“Remind me why I’m moving,”  Elizabeth looked up from the armload of stuffed animals she was packing.

“You found a wonderful new house,”  I reminded her.  One she and Mike had picked out. They invited Duane and I to see it.  We loved it.  Contracts signed, they were preparing the ‘old house’ for a showing.

” When you’ve spruced up your house so much that you wonder why you’re selling, then you know your house is ready to sell,”  I thought.  Duane and I have sold eight houses.

I never had a moment of sadness about leaving the old house behind.  I was always eager for the next blank canvas; the new dream.

Until now.  I walk through the quiet rooms of 4851 Cross Pointe Drive, where we’ve lived the last twelve years, and wonder if I could ever leave.  I remember the weekend Duane’s Mom flew here to visit; we drove to Jacksonville with her and my Mother to celebrate Mother’s Day at Pam’s house.

Family parties.

 

Holidays.

 

I painted every wall and trim in whites I love, displayed all the items in my life that bring joy, and even remodeled the kitchen with the handmade tiles we carried back from England.

 

I used to be restless for the next house to fix up.  I love new places.  I inherited that from my grandfather.  He brought his family from England to America.  To Philadelphia, then Minneapolis, then Australia, then Florida. Nana had penciled,  “Aren’t we smart looking in our new hats?!”  on the back of this picture, taken at the Newcastle train station the morning they left.  (April 1947; a family friend, Nana, Pawpaw, Aunt Ruth, Dad)

I like making things, like granddaughter Addi.  My hobby since childhood has been making houses beautiful.

I hand sewed red gingham curtains and hung them on strings at the windows of my playhouse in Abington.

Then, fixing up houses went into high gear.  In 1979, Duane and I moved into a condo in Rochester, Minnesota for three years while he was a Resident at the Mayo Clinic.  In those days before HGTV, we loved watching  “This Old House.”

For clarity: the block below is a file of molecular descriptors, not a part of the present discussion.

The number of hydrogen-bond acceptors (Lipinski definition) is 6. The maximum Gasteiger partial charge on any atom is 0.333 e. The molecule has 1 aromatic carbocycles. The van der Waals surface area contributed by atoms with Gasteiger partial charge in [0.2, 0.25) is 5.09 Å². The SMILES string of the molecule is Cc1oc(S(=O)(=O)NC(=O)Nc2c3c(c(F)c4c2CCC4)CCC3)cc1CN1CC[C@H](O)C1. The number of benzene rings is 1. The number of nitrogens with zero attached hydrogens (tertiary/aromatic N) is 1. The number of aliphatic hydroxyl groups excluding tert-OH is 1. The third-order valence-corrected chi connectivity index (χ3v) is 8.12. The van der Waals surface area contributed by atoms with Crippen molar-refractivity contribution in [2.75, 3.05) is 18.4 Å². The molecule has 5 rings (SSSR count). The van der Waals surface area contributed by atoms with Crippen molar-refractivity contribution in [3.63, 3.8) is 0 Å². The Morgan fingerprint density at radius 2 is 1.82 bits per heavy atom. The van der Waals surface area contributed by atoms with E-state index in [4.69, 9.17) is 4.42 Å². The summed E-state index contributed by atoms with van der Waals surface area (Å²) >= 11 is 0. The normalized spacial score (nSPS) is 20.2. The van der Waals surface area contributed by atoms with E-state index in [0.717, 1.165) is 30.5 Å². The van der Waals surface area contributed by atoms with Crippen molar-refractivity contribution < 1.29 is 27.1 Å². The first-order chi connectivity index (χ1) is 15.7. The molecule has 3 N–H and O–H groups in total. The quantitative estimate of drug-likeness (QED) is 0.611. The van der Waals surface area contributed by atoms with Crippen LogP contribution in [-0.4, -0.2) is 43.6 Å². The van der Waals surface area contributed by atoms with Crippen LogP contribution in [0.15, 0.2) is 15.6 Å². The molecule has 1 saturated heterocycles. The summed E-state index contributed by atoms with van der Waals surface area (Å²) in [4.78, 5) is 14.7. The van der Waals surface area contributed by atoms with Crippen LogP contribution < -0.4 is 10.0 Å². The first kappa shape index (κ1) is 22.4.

“One day we’ll be able to buy our own house and fix it up,” we dreamed.   After being married seven years, we bought our first house:  7209 West Shore Drive, Edina.  We tiled the orange formica counter in the kitchen, removed the center cupboards, and painted them white.

Before:

After:

Hardly finished with this house,  I was dreaming of remodeling a house on Lake Cornelia, a mile away.  One day while I was biking along Cornelia Drive, I saw the “For Sale” sign.  I called our realtor the minute I got home.  His impression of the house:  “I won’t see you guys for six years.”  It needed work.  The kitchen floor was covered with pink bedroom carpeting.  The living room and dining room floors were tiled with thick brown Mexican tiles.  The owner smoked heavily; all the walls needed painting and screens scrubbed.  We had to replace the roof.  But the back of the house faced onto Lake Cornelia; and it was only two blocks from Southdale mall and six blocks from Duane’s office.

 

It did take us six years.  Then Florida beckoned.  We were finished with Minnesota’s 9 month winters.  We bought a house on a golf course with a swimming pool.  Mike and Jeff were in high school; we put a pool table in the living room and opened our doors for church  parties.

When Mike was a college freshman and Jeffrey a senior at Countryside High, we stopped in at an open house at a high rise condo out on the beach, and fell in love.  A former model, the views of the Gulf and Intracoastal were spectacular.  We lived there three years.  If you ever ask yourself about a new real estate purchase, “Is it too far?” it’s too far.